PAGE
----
Germany has risen from eighth spot in 2009 to second place in 2012 for the number of permanent immigrants, according to figures published by the OECD on Tuesday. Only the United States is a more popular choice.
Immigration rose by 38 percent between 2011 and 2012 alone, as economic growth in the country outstripped that of its struggling European neighbours.
Almost 400,000 people emigrated to Germany permanently in 2012, putting it ahead of Canada and the UK for the first time, according to the study called Migration Policy Debates. Permanent immigrants was defined as those with indefinite residency, and EU citizens who had been living in the country for at least a year.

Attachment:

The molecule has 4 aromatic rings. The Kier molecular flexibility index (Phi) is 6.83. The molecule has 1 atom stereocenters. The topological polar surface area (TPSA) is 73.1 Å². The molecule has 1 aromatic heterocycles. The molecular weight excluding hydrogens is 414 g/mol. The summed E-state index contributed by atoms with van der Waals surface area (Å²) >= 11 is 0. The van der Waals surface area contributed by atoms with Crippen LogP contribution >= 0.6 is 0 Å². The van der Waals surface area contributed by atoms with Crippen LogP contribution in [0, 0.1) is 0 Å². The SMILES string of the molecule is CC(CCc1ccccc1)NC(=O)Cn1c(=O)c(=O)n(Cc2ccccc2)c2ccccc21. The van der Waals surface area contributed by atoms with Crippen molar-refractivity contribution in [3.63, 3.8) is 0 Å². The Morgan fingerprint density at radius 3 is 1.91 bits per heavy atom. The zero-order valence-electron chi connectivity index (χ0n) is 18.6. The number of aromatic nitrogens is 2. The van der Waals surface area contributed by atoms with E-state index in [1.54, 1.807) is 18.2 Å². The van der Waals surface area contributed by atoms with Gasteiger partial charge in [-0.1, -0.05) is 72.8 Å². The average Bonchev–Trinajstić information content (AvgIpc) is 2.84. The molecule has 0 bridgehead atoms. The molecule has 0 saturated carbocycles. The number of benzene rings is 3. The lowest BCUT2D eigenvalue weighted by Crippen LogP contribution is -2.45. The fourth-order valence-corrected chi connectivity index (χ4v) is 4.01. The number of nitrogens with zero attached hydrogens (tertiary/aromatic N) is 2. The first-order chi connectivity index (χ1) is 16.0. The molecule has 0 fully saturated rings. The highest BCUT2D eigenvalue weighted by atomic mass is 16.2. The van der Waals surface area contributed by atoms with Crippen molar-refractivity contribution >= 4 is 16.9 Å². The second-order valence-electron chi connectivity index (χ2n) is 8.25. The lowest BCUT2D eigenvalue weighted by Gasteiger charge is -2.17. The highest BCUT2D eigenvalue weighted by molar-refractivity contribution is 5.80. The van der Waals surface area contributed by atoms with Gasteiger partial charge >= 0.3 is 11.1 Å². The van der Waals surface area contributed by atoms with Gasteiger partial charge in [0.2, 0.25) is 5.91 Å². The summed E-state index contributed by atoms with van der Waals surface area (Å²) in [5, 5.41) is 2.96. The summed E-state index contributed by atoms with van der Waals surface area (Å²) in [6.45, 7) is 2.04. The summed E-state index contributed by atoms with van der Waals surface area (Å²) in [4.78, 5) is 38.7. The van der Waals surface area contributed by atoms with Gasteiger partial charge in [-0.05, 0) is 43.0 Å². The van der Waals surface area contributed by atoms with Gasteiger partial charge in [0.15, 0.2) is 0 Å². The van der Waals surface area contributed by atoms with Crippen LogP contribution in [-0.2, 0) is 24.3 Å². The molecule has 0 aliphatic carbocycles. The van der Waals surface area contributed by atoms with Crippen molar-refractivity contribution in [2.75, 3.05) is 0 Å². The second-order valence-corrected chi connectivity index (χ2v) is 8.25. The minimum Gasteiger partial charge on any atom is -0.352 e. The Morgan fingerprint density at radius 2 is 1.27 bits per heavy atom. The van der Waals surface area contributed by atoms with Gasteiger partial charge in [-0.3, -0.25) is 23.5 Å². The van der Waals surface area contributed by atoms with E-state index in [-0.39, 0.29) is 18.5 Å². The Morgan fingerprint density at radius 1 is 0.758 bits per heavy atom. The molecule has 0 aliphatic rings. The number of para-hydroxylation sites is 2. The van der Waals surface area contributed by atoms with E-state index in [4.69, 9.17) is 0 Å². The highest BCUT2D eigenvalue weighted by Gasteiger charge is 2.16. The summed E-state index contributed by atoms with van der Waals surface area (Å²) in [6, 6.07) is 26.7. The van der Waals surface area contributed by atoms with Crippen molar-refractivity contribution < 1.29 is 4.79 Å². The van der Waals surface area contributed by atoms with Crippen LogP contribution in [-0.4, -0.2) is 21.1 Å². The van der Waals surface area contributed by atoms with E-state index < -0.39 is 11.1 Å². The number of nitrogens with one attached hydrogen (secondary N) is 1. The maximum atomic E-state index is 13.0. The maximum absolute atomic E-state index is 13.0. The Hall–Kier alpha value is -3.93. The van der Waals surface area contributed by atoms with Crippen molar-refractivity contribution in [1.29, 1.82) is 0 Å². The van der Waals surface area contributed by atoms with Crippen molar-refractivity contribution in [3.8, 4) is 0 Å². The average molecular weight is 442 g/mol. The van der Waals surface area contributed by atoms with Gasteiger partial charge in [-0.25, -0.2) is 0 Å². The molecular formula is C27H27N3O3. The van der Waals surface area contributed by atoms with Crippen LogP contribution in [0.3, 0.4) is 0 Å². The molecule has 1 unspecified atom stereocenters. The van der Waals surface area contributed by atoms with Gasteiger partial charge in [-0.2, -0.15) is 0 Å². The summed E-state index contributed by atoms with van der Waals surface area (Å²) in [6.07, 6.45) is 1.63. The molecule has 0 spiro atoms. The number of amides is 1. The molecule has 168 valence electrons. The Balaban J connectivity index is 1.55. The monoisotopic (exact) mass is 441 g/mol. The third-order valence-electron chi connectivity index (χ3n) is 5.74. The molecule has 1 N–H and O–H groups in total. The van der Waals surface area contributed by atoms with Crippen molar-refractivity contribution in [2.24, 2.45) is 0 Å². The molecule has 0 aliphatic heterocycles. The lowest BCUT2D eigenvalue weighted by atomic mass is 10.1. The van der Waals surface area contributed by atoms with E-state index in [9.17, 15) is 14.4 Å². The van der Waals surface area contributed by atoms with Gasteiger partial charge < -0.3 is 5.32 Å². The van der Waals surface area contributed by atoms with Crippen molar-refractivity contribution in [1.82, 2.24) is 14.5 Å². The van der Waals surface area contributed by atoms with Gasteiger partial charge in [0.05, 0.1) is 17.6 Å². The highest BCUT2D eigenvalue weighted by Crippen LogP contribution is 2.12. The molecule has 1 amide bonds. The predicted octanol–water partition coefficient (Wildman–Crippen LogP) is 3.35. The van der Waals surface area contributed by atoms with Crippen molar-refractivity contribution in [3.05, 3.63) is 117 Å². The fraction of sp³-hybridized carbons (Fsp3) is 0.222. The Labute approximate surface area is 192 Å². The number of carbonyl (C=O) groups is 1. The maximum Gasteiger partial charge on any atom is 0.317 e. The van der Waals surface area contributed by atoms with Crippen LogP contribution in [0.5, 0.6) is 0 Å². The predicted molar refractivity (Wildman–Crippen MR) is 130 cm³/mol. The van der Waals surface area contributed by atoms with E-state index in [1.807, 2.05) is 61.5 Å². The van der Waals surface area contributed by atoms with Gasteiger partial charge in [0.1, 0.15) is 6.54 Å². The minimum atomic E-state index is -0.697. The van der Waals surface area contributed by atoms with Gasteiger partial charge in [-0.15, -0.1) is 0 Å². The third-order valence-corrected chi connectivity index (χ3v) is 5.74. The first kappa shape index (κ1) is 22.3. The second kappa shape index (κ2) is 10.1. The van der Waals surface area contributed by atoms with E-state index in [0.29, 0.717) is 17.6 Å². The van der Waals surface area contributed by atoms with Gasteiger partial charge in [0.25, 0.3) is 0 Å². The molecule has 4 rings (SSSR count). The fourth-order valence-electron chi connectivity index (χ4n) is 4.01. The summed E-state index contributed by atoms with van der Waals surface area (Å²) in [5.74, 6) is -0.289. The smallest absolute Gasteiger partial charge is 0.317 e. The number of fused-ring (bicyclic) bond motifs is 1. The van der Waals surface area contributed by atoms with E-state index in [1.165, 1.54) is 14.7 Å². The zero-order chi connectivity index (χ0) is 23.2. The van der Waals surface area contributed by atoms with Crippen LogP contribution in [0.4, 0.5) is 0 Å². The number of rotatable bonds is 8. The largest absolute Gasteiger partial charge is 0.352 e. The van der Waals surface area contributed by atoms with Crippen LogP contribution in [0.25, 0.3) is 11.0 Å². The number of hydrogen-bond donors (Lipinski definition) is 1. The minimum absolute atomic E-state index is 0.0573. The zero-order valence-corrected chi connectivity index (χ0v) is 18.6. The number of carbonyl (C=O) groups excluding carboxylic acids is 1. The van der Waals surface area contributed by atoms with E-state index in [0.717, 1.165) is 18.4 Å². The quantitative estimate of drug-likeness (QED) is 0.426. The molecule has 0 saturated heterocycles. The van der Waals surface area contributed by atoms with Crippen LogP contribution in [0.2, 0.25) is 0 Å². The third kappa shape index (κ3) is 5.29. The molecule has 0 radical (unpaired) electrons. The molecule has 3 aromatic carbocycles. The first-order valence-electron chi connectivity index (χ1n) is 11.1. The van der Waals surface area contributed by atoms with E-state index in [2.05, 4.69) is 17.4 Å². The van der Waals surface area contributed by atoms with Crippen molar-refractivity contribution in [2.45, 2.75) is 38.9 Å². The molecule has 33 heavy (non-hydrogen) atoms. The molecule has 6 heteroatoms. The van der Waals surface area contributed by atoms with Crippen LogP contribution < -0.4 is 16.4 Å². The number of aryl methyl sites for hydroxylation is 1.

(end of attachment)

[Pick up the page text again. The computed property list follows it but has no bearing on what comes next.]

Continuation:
The OECD said the reason behind the boom was the increase in immigration from eastern and southern Europe.
"We can certainly speak of a boom," OECD migration expert Thomas Liebig said. "More people have come and those who have come have stayed longer.”
A third of all migrants in Europe head to Germany, up from one in ten in 2007, the study found.
And those who do arrive are better educated and are more likely to be working than those arriving in 2007, the OECD added.